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Volume 73, issue 4
Geogr. Helv., 73, 285-300, 2018
https://doi.org/10.5194/gh-73-285-2018
© Author(s) 2018. This work is distributed under
the Creative Commons Attribution 4.0 License.

Special issue: Die Postsäkularitätsdebatte und die Geographie

Geogr. Helv., 73, 285-300, 2018
https://doi.org/10.5194/gh-73-285-2018
© Author(s) 2018. This work is distributed under
the Creative Commons Attribution 4.0 License.

Standard article 24 Oct 2018

Standard article | 24 Oct 2018

Understanding the geographies of religion and secularity: on the potentials of a broader exchange between geography and the (post-) secularity debate

Georg Glasze and Thomas M. Schmitt Georg Glasze and Thomas M. Schmitt
  • FA University of Erlangen-Nuremberg, Institute of Geography, Wetterkreuz 15, 91058 Erlangen, Germany

Abstract. For a long time, the mainstream of social and cultural geography seems to have implicitly accepted that religion is becoming obsolete and is of little social significance. However, since the 1990s, religion has aroused new interest in the social sciences in general, and to some extent also in social and cultural geography. Against this backdrop, a controversial discussion has started in geography on the relevance of theories of secularisation and the notion of post-secularity, as well as on possible contributions to these debates. The paper introduces the interdisciplinary debate on revisions of theories of secularisation and the promotion of post-secular perspectives, referring, among others, to Jürgen Habermas, Peter Berger, José Casanova, and Talal Asad. In a second step, we argue that an understanding of post-secularity that focuses on the contingency and context-dependent delimitation of the secular and the religious promises to be fruitful for social and cultural geography and can help us to understand the geographies of religion and secularity.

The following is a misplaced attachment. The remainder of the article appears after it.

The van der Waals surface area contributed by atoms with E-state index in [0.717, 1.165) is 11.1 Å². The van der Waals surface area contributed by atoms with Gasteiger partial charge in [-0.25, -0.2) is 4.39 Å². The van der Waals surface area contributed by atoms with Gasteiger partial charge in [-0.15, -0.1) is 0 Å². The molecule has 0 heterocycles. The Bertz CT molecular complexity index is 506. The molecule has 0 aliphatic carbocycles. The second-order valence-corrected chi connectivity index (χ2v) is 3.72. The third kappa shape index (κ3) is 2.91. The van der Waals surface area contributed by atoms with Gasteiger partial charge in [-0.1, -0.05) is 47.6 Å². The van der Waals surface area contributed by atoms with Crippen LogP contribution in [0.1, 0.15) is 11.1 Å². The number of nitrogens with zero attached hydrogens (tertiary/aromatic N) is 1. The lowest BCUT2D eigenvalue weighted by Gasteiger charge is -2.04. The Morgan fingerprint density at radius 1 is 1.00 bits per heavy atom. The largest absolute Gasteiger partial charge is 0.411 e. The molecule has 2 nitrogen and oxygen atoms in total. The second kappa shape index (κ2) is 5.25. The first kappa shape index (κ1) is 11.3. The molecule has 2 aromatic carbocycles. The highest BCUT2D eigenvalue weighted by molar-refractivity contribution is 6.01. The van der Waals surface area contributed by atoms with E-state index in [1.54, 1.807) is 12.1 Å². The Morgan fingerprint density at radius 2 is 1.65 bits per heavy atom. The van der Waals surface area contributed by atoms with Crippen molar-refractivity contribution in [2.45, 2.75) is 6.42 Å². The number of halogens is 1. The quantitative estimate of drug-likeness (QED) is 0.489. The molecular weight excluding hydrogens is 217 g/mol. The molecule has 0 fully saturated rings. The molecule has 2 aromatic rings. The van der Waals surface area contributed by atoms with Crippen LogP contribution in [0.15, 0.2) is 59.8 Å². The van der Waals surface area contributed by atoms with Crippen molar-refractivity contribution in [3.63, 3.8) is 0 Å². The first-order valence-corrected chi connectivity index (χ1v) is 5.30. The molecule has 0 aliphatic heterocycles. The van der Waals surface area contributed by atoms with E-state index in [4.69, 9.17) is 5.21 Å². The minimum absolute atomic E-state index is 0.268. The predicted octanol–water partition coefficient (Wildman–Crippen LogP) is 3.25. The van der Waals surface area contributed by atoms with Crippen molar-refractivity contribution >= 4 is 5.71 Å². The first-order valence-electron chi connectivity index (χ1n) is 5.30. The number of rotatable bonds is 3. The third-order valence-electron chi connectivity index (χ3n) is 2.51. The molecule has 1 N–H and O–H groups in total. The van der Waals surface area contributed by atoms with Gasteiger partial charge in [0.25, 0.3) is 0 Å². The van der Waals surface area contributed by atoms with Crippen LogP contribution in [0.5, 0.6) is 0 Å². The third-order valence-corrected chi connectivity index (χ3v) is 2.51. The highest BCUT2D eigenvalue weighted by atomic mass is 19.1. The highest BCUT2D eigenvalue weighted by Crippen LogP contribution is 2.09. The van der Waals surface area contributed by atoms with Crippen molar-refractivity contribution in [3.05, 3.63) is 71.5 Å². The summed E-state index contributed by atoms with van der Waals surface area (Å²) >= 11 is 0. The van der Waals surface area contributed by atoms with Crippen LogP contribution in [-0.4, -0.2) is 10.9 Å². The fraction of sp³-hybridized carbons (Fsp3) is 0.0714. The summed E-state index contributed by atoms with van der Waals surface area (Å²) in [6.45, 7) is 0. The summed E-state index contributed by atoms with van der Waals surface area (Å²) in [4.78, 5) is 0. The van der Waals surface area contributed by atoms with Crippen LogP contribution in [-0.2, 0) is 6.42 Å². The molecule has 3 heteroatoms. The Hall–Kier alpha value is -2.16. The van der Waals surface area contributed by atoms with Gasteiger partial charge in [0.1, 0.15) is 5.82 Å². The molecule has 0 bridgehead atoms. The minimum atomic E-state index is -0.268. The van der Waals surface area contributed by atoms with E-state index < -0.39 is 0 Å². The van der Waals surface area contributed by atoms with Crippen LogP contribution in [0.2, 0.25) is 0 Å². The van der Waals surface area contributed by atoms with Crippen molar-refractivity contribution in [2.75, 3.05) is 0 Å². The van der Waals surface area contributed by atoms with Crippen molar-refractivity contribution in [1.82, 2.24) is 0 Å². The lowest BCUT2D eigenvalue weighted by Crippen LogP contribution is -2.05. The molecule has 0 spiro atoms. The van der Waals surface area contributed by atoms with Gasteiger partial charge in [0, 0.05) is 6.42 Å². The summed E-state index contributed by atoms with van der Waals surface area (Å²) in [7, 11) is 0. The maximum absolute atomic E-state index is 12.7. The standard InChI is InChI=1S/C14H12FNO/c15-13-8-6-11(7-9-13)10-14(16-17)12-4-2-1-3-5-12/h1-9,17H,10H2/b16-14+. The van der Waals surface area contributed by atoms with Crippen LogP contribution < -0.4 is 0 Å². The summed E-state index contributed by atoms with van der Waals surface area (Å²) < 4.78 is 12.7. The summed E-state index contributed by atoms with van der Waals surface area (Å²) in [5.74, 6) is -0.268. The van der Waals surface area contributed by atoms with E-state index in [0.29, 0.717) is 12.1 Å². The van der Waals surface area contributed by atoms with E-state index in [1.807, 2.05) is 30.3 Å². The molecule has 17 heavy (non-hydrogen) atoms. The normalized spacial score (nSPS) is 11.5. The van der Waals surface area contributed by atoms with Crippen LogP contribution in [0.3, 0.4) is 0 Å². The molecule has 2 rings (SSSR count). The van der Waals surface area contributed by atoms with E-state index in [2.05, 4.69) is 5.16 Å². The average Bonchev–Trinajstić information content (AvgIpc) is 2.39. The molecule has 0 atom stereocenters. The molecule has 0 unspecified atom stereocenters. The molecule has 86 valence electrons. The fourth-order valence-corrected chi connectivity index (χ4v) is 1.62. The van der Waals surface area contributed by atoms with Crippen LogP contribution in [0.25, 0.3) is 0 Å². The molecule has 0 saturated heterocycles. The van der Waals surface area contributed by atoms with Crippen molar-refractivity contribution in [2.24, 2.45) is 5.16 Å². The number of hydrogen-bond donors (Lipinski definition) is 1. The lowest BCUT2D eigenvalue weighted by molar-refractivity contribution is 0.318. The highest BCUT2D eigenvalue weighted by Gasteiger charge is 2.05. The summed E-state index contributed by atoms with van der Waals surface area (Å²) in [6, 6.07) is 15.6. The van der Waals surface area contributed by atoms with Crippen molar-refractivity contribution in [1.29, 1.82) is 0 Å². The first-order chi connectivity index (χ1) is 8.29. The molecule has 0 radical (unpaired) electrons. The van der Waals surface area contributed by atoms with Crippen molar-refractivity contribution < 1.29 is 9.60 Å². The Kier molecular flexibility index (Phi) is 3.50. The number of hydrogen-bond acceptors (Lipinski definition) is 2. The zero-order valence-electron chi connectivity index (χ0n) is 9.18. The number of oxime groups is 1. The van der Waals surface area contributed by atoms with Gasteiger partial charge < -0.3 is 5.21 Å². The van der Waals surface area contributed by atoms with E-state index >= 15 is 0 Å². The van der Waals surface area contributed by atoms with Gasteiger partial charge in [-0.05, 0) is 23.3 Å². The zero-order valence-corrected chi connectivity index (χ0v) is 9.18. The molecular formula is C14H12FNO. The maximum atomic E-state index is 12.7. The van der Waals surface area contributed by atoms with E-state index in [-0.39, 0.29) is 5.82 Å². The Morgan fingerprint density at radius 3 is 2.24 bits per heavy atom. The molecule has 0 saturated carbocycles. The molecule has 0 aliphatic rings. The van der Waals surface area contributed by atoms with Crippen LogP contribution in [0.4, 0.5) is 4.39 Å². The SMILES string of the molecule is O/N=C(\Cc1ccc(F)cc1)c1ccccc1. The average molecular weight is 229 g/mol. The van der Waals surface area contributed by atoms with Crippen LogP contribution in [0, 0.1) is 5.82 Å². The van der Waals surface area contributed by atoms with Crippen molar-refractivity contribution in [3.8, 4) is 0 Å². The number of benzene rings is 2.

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For a long time, the mainstream of social and cultural geography seems to have implicitly accepted that religion is becoming obsolete. However, since the 1990s, religion has aroused new interest in the social sciences in general, and to some extent also in social and cultural geography. The paper introduces the interdisciplinary debate on theories of secularisation and the promotion of post-secular perspectives and shows the potential of this debate for social and cultural geography.
For a long time, the mainstream of social and cultural geography seems to have implicitly...
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